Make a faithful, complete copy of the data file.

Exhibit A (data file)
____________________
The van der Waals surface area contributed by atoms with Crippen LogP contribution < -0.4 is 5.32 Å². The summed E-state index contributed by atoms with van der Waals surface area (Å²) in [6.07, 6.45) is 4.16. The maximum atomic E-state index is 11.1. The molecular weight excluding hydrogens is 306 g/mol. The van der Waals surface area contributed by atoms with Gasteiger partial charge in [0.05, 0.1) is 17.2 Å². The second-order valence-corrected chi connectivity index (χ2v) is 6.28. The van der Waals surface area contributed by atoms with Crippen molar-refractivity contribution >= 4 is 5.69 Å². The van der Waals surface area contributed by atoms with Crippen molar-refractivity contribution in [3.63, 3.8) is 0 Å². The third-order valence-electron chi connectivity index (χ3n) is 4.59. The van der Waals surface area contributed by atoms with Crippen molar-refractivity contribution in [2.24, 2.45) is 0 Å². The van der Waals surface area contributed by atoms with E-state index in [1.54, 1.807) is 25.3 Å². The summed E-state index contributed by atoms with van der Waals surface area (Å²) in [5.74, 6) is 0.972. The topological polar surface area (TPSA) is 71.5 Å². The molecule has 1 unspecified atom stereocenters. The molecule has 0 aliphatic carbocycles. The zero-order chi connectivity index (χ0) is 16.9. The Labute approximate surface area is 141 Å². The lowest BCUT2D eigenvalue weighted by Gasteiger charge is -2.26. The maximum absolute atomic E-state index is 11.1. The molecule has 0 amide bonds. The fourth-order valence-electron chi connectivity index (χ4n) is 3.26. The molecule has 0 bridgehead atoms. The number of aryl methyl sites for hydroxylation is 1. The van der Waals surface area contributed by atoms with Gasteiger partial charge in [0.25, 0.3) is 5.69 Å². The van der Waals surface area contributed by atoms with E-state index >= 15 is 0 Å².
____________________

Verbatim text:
The van der Waals surface area contributed by atoms with Crippen LogP contribution < -0.4 is 5.32 Å². The summed E-state index contributed by atoms with van der Waals surface area (Å²) in [6.07, 6.45) is 4.16. The maximum atomic E-state index is 11.1. The molecular weight excluding hydrogens is 306 g/mol. The van der Waals surface area contributed by atoms with Gasteiger partial charge in [0.05, 0.1) is 17.2 Å². The second-order valence-corrected chi connectivity index (χ2v) is 6.28. The van der Waals surface area contributed by atoms with Crippen molar-refractivity contribution >= 4 is 5.69 Å². The van der Waals surface area contributed by atoms with Crippen molar-refractivity contribution in [3.63, 3.8) is 0 Å². The third-order valence-electron chi connectivity index (χ3n) is 4.59. The van der Waals surface area contributed by atoms with Crippen molar-refractivity contribution in [2.24, 2.45) is 0 Å². The van der Waals surface area contributed by atoms with E-state index in [1.54, 1.807) is 25.3 Å². The summed E-state index contributed by atoms with van der Waals surface area (Å²) in [5.74, 6) is 0.972. The topological polar surface area (TPSA) is 71.5 Å². The molecule has 1 unspecified atom stereocenters. The molecule has 0 aliphatic carbocycles. The zero-order chi connectivity index (χ0) is 16.9. The Labute approximate surface area is 141 Å². The lowest BCUT2D eigenvalue weighted by Gasteiger charge is -2.26. The maximum absolute atomic E-state index is 11.1. The molecule has 0 amide bonds. The fourth-order valence-electron chi connectivity index (χ4n) is 3.26. The molecule has 0 bridgehead atoms. The number of aryl methyl sites for hydroxylation is 1. The van der Waals surface area contributed by atoms with Gasteiger partial charge in [0.25, 0.3) is 5.69 Å². The van der Waals surface area contributed by atoms with E-state index >= 15 is 0 Å².